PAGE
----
Outgrowing dissociation

Wikipedia describes dissociation as:

“any of a wide array of experiences, ranging from a mild emotional detachment from the immediate surroundings, to a more severe disconnection from physical and emotional experiences”

Dissociation has a protective purpose: it stops us from focusing on painful experiences, thoughts, or memories.

But it doesn’t negate or nullify the painful experience etc. Rather, akin to distraction, it takes our attention elsewhere until the negative stimulus is numbed.

I don’t know the exact mechanism of dissociation or distraction or even deliberate attention and focusing; but whatever the mechanism, dissociation presupposes cognitive states that favour dissociation over attention. In other words, we dissociate because we believe it’s better to dissociate than to face the unwanted stimulus.

Sometimes we just have to endure unwanted situations, even if it’s as innocuous as playing with your phone while stuck in a waiting room or a long line.

But for children especially, traumatic situations can seem impossible to escape. Dissociation is often the only accessible mechanism for reducing the stress and burden of abusive or traumatic or neglectful conditions.

Is it possible to stop dissociating by changing the thoughts or beliefs that made dissociation the most viable option in the first place?

Thoughts like:

– there’s nothing I can do to stop this

– it’s easier if I just go along with it

– if I fight or resist it will only make things worse

– there’s nowhere else to go

– at least I can block these awful people out

– even if I’m powerless, I’m still free inside my head

– I can control how I feel

– I won’t give them the satisfaction of getting angry or upset

These kinds of thoughts aren’t bad; they highlight the fact that dissociation is a coping mechanism.

But if I’m no longer in a place where “coping” is necessary, dissociation in fact keeps me from more efficiently processing and replacing old thoughts with new ones. It makes sense to change these thoughts and put an end to dissociation.

The fact is that “coping” and enduring no longer serve me. Enjoyment is a much more relevant skill now; enjoying life has replaced enduring abuse and neglect.

Dissociation assumes that I must be always enduring something unwanted. It’s a skill based on avoidance and the expectation of bad things, and this expectation shapes my reality.

So even if our lives are otherwise wonderful, the habit of dissociation can make it seem like there are still ambiguous threats or problems to deal with.

I don’t need to use dissociation anymore, because I have much better ways of dealing with unwanted situations – and that begins with not attracting them in the first place.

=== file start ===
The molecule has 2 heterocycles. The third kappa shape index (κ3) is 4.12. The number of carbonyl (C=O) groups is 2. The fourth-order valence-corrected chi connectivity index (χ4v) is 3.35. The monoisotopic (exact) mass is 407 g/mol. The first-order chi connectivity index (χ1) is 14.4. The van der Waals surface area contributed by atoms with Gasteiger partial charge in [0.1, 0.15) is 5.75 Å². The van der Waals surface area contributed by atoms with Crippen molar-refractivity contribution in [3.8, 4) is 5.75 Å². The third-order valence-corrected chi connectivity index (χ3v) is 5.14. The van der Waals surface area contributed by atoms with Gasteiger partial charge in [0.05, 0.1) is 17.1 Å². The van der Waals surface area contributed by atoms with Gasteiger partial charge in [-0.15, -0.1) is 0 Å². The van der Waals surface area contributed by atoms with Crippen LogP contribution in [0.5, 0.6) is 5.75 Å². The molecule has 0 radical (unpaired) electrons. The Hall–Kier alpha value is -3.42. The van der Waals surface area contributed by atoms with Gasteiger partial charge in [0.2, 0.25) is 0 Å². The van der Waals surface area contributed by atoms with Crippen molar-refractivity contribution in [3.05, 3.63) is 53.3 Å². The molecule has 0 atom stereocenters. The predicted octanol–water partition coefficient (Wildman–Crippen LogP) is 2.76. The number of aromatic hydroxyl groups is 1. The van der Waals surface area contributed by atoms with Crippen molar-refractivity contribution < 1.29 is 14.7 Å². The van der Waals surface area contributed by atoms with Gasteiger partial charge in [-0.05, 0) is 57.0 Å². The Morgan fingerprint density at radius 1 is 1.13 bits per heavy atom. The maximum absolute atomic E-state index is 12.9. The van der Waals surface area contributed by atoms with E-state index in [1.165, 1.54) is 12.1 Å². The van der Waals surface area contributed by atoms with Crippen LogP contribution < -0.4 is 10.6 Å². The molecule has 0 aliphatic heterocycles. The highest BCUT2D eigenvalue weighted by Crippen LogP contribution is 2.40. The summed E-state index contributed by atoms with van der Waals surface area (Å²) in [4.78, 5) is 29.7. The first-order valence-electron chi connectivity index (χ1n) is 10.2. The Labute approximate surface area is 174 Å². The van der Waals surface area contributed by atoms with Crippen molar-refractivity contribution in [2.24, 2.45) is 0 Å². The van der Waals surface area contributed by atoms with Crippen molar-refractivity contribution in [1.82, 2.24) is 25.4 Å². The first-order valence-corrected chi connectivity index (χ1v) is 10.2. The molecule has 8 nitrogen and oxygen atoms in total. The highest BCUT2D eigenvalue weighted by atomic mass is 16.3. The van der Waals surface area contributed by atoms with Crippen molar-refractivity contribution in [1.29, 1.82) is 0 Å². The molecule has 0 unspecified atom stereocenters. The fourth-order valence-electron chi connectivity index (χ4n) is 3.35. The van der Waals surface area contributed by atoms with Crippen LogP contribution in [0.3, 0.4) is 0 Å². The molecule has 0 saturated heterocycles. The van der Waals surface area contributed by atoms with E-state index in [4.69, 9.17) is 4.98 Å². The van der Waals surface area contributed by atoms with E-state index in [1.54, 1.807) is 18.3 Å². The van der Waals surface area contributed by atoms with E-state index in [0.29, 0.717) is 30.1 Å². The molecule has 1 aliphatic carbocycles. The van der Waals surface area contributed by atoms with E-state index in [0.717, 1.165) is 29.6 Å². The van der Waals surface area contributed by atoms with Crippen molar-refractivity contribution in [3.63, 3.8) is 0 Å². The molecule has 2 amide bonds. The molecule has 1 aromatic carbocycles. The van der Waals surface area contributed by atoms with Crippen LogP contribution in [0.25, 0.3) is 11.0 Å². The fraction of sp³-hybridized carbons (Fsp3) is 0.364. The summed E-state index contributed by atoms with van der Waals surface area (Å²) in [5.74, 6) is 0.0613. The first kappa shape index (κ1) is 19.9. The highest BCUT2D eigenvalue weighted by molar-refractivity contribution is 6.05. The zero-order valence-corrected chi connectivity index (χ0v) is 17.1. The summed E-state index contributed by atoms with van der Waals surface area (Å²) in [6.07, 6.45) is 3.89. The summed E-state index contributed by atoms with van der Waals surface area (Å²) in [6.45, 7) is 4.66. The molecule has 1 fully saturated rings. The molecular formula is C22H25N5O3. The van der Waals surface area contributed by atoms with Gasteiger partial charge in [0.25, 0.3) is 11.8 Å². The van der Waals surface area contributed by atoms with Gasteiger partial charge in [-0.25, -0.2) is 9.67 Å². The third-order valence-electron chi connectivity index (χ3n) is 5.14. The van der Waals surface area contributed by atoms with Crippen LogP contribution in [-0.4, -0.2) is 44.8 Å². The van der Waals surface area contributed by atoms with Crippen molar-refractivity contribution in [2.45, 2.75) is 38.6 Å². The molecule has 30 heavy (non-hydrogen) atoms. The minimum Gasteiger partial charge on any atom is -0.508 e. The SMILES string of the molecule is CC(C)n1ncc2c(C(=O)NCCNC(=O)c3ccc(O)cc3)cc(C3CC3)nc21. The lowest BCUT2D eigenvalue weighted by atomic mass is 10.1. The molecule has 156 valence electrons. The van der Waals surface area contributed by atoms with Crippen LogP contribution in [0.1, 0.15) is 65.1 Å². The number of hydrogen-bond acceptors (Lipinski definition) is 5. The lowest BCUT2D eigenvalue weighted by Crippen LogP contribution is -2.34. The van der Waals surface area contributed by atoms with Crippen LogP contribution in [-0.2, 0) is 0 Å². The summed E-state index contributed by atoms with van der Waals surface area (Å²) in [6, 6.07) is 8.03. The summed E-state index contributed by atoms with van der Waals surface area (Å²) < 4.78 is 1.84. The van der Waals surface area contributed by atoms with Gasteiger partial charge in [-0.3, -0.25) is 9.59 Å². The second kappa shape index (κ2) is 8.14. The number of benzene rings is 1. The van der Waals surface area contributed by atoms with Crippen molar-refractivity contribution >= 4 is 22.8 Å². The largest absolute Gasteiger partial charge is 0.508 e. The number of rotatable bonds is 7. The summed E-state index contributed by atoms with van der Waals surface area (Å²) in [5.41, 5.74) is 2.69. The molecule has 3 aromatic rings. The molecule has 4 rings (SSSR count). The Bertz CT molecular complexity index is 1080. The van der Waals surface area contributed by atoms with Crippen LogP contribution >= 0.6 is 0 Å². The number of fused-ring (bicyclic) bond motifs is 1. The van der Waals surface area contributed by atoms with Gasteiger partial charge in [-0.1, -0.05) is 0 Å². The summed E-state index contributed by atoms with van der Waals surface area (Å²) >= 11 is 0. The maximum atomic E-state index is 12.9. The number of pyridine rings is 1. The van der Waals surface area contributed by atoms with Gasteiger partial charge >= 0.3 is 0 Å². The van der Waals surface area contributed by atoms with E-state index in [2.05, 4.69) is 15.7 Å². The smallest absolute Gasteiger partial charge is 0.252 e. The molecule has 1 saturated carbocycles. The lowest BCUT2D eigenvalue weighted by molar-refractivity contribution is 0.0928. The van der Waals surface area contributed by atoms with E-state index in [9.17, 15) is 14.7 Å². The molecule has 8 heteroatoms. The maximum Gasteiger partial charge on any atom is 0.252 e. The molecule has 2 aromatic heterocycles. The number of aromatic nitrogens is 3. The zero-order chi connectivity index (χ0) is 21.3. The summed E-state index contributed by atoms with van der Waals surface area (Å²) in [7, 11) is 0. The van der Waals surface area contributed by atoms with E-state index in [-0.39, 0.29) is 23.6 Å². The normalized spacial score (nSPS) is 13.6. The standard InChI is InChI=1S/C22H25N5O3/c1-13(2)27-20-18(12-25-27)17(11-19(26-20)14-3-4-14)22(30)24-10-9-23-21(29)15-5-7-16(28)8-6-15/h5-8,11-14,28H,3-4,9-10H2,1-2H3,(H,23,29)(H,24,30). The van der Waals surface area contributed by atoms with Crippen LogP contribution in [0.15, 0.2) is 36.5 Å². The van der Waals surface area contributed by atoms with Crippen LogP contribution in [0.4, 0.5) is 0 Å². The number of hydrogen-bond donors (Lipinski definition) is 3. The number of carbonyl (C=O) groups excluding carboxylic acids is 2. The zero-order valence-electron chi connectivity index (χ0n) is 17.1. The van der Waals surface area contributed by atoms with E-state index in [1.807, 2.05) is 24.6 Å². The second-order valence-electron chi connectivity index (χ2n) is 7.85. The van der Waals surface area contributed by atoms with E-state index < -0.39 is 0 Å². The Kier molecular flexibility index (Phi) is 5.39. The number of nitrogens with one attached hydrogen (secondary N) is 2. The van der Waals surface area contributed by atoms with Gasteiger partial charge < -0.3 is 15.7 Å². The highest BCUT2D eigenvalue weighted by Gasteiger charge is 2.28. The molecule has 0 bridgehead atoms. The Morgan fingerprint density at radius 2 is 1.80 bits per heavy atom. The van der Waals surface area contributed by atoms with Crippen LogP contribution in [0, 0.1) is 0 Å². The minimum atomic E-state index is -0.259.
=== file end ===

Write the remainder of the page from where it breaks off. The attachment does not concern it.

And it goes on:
Emotional flashbacks and Law of Attraction

Emotional flashbacks are strong emotional reactions to thoughts or mental representations/cognitions.

The emotional reaction is a perfect match to the cognitive state, but too often we are unable to put the cognitive state into words. If we can’t put it into words, how can we challenge it?

I woke up this morning feeling bad but not knowing why. That’s typical for emotional flashbacks, and may also imply some degree of dissociation.

My usual approach is to focus on the feeling, remind myself it has nothing to do with current circumstances, and try to remember a time in the past when I felt a similar feeling.

This can be difficult because dissociation is designed to block out or disconnect from such memories.

But if I can start to remember the original circumstances it becomes a lot easier to put into words the thoughts or mental representations that were formed through those experiences.

We all live in the present, but our present is coloured and shaped by the thoughts we formed in past circumstances.

So what can we do but notice the emotional flashbacks, put the corresponding thoughts into words, and then begin the work of finding thoughts that feel better?

If the specific memories are too vague or hard to pin down, try to summarise the feeling in words.

“Life is shit!” Might capture the feeling (while again noting that it has nothing to do with current conditions).

Why might I have strong negative belief like “life is shit” running along in the back of my mind? Well, there are very obvious past circumstances that I know really were shit at the time, and I endured those circumstances for many years. So it makes sense that my bad circumstances throughout my formative years would have also informed my thoughts about life and reality.

My life is pretty good now, but with those thoughts still active I continue to have emotional flashbacks that warp my perspective of the present.

The solution is to update that old painful narrative: my life used to be pretty shit. I was surrounded by pretty awful people, and I took to heart a lot of their negativity. But I don’t interact with that kind of person anymore. I’ve made great progress in letting go of negative beliefs and expectations, and resolving these kinds of emotional flashbacks.

These days I only interact with people I love and appreciate. My worst days now are still better than my best days back then. I understand now how my thoughts and mental representations create my reality. And I know clearer than ever what has brought me to where I am today.

I’m looking forward to even clearer self-knowing and an even more satisfying life ahead. Things keep improving, and I witness the process behind that improvement. I’m daily refining my skills, and this translates directly into feeling better and better across all aspects of life.

Life used to be shit but it’s not anymore, and I know why and how it will continue to improve.